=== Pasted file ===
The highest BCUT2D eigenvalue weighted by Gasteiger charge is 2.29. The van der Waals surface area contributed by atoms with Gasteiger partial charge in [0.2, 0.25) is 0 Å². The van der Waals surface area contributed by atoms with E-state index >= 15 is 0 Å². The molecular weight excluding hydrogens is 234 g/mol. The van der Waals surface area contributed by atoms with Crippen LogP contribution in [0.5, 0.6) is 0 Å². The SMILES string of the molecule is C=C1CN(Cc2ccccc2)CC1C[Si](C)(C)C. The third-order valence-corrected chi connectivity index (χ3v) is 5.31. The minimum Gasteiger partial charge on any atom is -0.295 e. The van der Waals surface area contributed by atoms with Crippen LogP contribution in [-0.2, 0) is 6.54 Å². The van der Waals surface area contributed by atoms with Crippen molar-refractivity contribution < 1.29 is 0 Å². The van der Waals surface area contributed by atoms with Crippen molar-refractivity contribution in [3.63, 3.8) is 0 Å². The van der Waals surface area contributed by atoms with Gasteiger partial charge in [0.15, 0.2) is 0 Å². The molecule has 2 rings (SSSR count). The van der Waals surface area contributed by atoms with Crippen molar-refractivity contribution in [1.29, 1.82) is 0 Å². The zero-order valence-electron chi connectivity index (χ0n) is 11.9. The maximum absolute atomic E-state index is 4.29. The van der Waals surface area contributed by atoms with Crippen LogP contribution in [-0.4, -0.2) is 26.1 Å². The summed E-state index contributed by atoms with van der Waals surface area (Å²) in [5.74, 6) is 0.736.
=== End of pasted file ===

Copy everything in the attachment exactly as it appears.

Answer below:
The highest BCUT2D eigenvalue weighted by Gasteiger charge is 2.29. The van der Waals surface area contributed by atoms with Gasteiger partial charge in [0.2, 0.25) is 0 Å². The van der Waals surface area contributed by atoms with E-state index >= 15 is 0 Å². The molecular weight excluding hydrogens is 234 g/mol. The van der Waals surface area contributed by atoms with Crippen LogP contribution in [0.5, 0.6) is 0 Å². The SMILES string of the molecule is C=C1CN(Cc2ccccc2)CC1C[Si](C)(C)C. The third-order valence-corrected chi connectivity index (χ3v) is 5.31. The minimum Gasteiger partial charge on any atom is -0.295 e. The van der Waals surface area contributed by atoms with Crippen LogP contribution in [-0.2, 0) is 6.54 Å². The van der Waals surface area contributed by atoms with Crippen molar-refractivity contribution < 1.29 is 0 Å². The van der Waals surface area contributed by atoms with Crippen molar-refractivity contribution in [3.63, 3.8) is 0 Å². The van der Waals surface area contributed by atoms with Gasteiger partial charge in [0.15, 0.2) is 0 Å². The molecule has 2 rings (SSSR count). The van der Waals surface area contributed by atoms with Crippen molar-refractivity contribution in [1.29, 1.82) is 0 Å². The zero-order valence-electron chi connectivity index (χ0n) is 11.9. The maximum absolute atomic E-state index is 4.29. The van der Waals surface area contributed by atoms with Crippen LogP contribution in [-0.4, -0.2) is 26.1 Å². The summed E-state index contributed by atoms with van der Waals surface area (Å²) in [5.74, 6) is 0.736.